30 Jul 2014
January 7, 2012 - Filed under: Antiques News,Arts and Crafts Furniture — Harriet

Cumbrian antique traders are on the alert after a series of raids in which Arts & Crafts Furniture by Robert “Mouseman” Thompson was stolen from churches in North Yorkshire, on the run up to Christmas.

Police feel the items – which included antique dining tables, a bishop’s chair and a lectern, all featuring Thompson’s famous carved mouse signature – may have been offered to antique dealers, either in Yorkshire or across the borders. They have urged shop owners to contact them if anyone comes in with suspicious Mouseman Arts & Crafts Furniture items.

Robert Thompson (1876 –1955) was prolific during the 1920s revival of Arts & Crafts Furniture, although Cumbrian cabinetmaker Stanley Webb Davies is perhaps the most famous name associated with the style. “Mousey” based his ideas on 17th century furniture designs, working only with naturally seasoned, quarter-sawn English oak which was fumed, rather than stained, to preserve the natural beauty of the wood. Fuming was a technique developed by American Arts & Crafts furniture designer Gustav Stickley. It is said Thompson dreamed up the idea of the mouse motif in 1919, when a colleague commented of being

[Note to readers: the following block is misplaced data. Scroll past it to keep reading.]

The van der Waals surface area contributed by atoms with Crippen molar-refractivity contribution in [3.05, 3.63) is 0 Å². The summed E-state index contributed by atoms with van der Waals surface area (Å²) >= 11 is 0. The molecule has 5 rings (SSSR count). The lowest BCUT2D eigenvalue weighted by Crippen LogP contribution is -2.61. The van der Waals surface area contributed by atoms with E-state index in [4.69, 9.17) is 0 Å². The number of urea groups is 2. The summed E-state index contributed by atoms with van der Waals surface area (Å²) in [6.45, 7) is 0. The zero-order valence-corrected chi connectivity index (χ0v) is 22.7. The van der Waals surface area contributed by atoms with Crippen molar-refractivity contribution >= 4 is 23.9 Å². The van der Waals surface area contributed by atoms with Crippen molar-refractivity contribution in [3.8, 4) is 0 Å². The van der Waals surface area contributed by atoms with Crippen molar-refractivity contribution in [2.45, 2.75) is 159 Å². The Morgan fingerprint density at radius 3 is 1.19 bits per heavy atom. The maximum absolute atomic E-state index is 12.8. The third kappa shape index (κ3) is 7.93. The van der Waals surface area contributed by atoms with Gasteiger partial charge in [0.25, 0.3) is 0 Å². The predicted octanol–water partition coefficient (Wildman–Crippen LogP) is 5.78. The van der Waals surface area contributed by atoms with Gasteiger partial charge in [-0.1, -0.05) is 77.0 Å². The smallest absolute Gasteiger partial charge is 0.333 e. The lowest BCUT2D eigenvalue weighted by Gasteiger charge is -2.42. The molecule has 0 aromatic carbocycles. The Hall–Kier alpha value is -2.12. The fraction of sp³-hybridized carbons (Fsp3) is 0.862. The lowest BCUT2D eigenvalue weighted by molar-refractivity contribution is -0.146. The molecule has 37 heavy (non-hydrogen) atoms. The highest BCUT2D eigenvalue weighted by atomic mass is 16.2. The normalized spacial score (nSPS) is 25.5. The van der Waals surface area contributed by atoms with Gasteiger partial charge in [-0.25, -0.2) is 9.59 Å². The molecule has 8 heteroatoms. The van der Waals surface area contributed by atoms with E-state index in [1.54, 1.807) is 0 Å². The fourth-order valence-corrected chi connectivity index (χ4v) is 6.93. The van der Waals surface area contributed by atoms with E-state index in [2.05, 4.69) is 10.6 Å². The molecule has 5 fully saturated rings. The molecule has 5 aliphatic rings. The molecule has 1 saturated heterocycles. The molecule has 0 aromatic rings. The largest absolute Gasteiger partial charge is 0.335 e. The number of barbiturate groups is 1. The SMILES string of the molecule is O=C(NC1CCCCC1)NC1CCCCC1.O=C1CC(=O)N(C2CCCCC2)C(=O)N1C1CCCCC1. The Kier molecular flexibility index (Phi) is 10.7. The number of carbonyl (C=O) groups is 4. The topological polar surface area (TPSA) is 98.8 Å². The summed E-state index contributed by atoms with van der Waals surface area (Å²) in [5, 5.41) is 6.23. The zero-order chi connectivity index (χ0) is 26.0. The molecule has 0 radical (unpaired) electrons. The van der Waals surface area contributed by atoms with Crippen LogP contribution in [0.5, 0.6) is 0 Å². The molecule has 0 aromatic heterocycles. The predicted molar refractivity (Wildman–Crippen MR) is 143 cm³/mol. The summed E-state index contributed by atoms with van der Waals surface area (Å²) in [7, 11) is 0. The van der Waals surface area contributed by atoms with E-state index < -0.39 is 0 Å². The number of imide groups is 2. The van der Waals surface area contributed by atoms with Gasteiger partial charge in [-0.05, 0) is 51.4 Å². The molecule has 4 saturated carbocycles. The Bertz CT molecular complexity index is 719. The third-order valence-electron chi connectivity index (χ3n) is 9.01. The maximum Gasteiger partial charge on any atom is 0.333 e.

“poor as a church mouse.”

Thompson added a mouse to the cornice for a screen he was carving, although this has never been found.

Mouseman did many commissions for rural churches, several of which were looted in the recent raids. Much of his work can be seen in Kilburn Parish Church, located next to the Mouseman workshops (still in operation today). Luckily, this was not targeted. In Cumbria, antique dining chairs , open bookcases and other pieces by Mouseman regularly turn up in antique dealers, who always check the credentials of those they are buying from.

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